Quiristers Sing On Through Lockdown

31st May 2020
BY Howard Ionascu, Director of Chapel Music

Adjusting to remote singing

The days running up to the March ‘lockdown’ were busy ones for the Chapel Choir. The Quiristers sang in Carmina Burana at Birmingham Symphony Hall with the London Concert Orchestra and Birmingham Bach Choir on the Saturday. Sunday morning Chapel included a very beautiful Byrd Mass for Three Voices, sung by the older boys (Altos, Tenors and Basses, known as ATBs), before the working week started as normal: Quirister rehearsal at lunchtime; ATBs with Mr Cunningham in the evening.

However, that combination of busyness and routine, which the boys thrive on, changed overnight. Like other Collegiate and Cathedral choirs up and down the country, we were suddenly faced with big questions and challenges about how to carry on singing remotely, and in a meaningful way.

Quiristers have been singing at Winchester almost entirely uninterrupted since 1394. Neither of the world wars seem to have had an effect on sung services in Chapel.

The present cohort of Quiristers and ATBs are hard working, talented and dedicated choristers, and we knew that we had to carry on this long tradition of singing, vocal training and performing. Zoom and mobile phones to the rescue.

Since the start of term, I have had daily Zoom sessions with groups of Quiristers, involving warm-ups, note-learning, aural work, discussion and sight singing. In effect, mirroring our ‘normal’ work in Chapel. The challenges are considerable and no one can deny that musically, we are severely compromised under the current regime. Perhaps the main drawback is that for most of the session, the Quiristers are on mute and singing in isolation. Singing together, listening, and learning from others is a vital ingredient of any successful choir. In their usual Chapel rehearsals, the relatively inexperienced Year 6 probationers are strategically placed alongside the oldest boys who have extensive singing experience, ranging from high-profile services and concerts, to recordings and tours.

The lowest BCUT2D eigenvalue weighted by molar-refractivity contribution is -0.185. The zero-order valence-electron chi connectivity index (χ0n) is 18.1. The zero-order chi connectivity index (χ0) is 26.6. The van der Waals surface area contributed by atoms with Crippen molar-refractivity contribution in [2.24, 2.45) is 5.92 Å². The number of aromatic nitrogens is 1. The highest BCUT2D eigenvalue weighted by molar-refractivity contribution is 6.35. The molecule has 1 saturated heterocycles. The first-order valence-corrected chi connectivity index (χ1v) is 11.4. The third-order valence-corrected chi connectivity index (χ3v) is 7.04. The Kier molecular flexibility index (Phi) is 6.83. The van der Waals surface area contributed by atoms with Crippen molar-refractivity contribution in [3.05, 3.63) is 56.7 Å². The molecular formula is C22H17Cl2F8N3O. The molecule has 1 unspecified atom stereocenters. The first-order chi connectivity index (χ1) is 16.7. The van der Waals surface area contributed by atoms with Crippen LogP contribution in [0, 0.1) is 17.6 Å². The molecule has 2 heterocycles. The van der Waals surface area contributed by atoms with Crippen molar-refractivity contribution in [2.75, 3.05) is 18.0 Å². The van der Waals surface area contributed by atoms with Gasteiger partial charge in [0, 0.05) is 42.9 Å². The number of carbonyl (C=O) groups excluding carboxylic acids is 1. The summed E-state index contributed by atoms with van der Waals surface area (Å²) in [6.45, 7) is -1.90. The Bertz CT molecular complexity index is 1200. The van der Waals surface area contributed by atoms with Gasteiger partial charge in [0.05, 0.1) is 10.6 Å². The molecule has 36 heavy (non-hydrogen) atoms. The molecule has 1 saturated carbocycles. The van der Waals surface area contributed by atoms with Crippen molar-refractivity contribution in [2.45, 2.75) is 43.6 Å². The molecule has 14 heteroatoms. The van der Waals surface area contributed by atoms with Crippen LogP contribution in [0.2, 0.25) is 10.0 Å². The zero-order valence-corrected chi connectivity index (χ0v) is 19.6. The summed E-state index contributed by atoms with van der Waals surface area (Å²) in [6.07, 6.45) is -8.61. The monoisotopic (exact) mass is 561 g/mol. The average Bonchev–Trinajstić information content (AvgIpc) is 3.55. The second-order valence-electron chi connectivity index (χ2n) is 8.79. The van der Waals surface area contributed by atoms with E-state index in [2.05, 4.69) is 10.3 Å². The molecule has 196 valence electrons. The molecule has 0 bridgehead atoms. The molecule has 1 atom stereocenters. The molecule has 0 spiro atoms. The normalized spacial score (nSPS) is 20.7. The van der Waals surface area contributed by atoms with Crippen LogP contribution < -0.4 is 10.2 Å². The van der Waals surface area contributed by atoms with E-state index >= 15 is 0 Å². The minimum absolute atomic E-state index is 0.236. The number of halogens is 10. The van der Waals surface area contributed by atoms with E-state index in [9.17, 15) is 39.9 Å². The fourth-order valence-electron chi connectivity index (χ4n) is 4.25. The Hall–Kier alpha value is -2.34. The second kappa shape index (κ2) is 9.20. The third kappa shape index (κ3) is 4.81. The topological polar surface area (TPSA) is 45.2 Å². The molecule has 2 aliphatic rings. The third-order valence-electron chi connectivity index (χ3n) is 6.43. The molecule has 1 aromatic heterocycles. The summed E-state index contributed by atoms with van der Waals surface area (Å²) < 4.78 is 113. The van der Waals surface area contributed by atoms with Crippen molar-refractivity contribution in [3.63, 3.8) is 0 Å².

Preparing for Ascension Day

As we settled into our new way of working, we began to involve the ATBs in a piece for Ascension Day to be recorded remotely. A rich selection of choral music was at our disposal, including CV Stanford’s Coelos Ascendit Hodie and Peter Phillips’ polyphonic masterpiece, Ascendit Deus. Yet it was to English composer Gerald Finzi that we turned our attentions. The Chapel Choir gave a moving account of his extended anthem Lo, the Full, Final Sacrifice in the Glee Club concert last November in the Cathedral, so I felt confident it was a style they would enjoy singing.

Finzi wrote God is Gone Up in 1951 for a St Cecilia’s Day Service at St. Sepulchre’s Church, Holborn. It now most commonly associated with Ascensiontide, with its strident rising fifth melodic statement to the opening line of Edward Taylor’s text as its signature.

Having consulted colleagues who had already embarked on ambitious remote recording projects, it became clear that we would need to follow a very precise order and sequence of events for it to work.

 Putting the Plan in Action

  • Mr. Cunningham recorded the organ accompaniment;
  • I videoed myself at home conducting an imaginary choir with the organ music in the background;
  • A professional quintet, including three of our own dons, recorded the vocal lines individually;
  • The Chapel Choir used the video of me, the organ music and professional singers to record their individual parts at home onto their mobile phones; and finally,
  • Mr. Cunningham undertook the mammoth job of mixing and syncing all the voices together.

After three weeks of hard work from all involved, we have a finished product that we very much hope you’ll enjoy. Most importantly, I hope listening to it will give you a strong sense of all the sounds that we are so familiar with in Chapel.

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